OM: And they lived in a place called Bennefield Town because it was on the little town that my grandfather had. He had five businesses so he called it Bennefield Town.

JE: Vida, your mother’s name?

Vida Culvern: My mother’s name was Clara Braselton Elsner. Her maiden name, Clara Braselton. And she married Alec Elsner, Alexander, but we called him Alec.

JE: Did you have brothers and sisters, Vida?

VC: I had one sister.

JE: And, Opal, you have brothers and sisters?

OM: My mother gave birth to ten children but only seven of them lived. And they were all girls except two.

JE: And then when you were three years old—

OM: Well, when I was three years old, my mother had been very ill. She couldn’t speak for herself, she was in a coma and the neighbors were trying to help her, like they used to do. And she could hear what they were talking about but she couldn’t do anything about it.

But she heard them say that they were going to separate the children. Somebody wanted the oldest girl and boy because they could give their husband him to work on the farm and the girl could help with the little ones, and help her with the canning and things like that. And my mother couldn’t say anything but she could hear what was being said.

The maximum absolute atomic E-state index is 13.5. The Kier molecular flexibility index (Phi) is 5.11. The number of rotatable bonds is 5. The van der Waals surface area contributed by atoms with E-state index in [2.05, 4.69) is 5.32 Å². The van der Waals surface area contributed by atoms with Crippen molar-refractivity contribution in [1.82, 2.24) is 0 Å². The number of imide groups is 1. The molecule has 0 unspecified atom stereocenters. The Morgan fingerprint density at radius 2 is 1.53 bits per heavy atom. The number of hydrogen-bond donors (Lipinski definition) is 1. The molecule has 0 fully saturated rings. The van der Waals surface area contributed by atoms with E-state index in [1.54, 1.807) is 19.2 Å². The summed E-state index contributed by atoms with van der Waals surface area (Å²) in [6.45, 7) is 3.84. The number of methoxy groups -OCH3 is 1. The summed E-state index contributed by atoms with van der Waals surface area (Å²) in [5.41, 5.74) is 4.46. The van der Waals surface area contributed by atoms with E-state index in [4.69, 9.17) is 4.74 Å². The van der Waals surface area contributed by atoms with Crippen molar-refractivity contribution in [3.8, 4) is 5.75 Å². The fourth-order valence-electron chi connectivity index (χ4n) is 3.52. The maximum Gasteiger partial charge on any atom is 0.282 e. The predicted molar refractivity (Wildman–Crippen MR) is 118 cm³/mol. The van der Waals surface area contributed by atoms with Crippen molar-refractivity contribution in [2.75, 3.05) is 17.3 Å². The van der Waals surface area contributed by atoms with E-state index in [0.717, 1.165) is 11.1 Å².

They were going to give the baby to a couple that never had any children and they wanted a baby. But they didn’t know much what to do with me because I was three years old, had yellow jaundice, and I was yellow and I didn’t look like very much.

I asked my mother, when she was telling us about it, and I said, “Well, who asked for me? You didn’t say.”

She said, “Well, honey, you looked so bad, you were yellow with yellow jaundice and nobody wanted [you]—you looked like a doctor bill to them, so nobody spoke for you.” But she said, “You were my best-behaved baby of all the children.”

JE: Where did you go then?

OM: There was a woman who came by going to Sand Springs, taking her two brothers and going to see a man named Charles Page, who was taking people. There was an epidemic

of flu and measles and her parents had died with the flu, and some of the family. She stopped at my mother’s house to get some water in bottles that she was carrying in the buggy, and she told her all about it.

So my mother, when she got sick and she heard people talking about taking us as little unpaid servants, well, she prayed for the Lord to let her live long enough to get her children to this man she’d heard about. And the Lord did. She got better.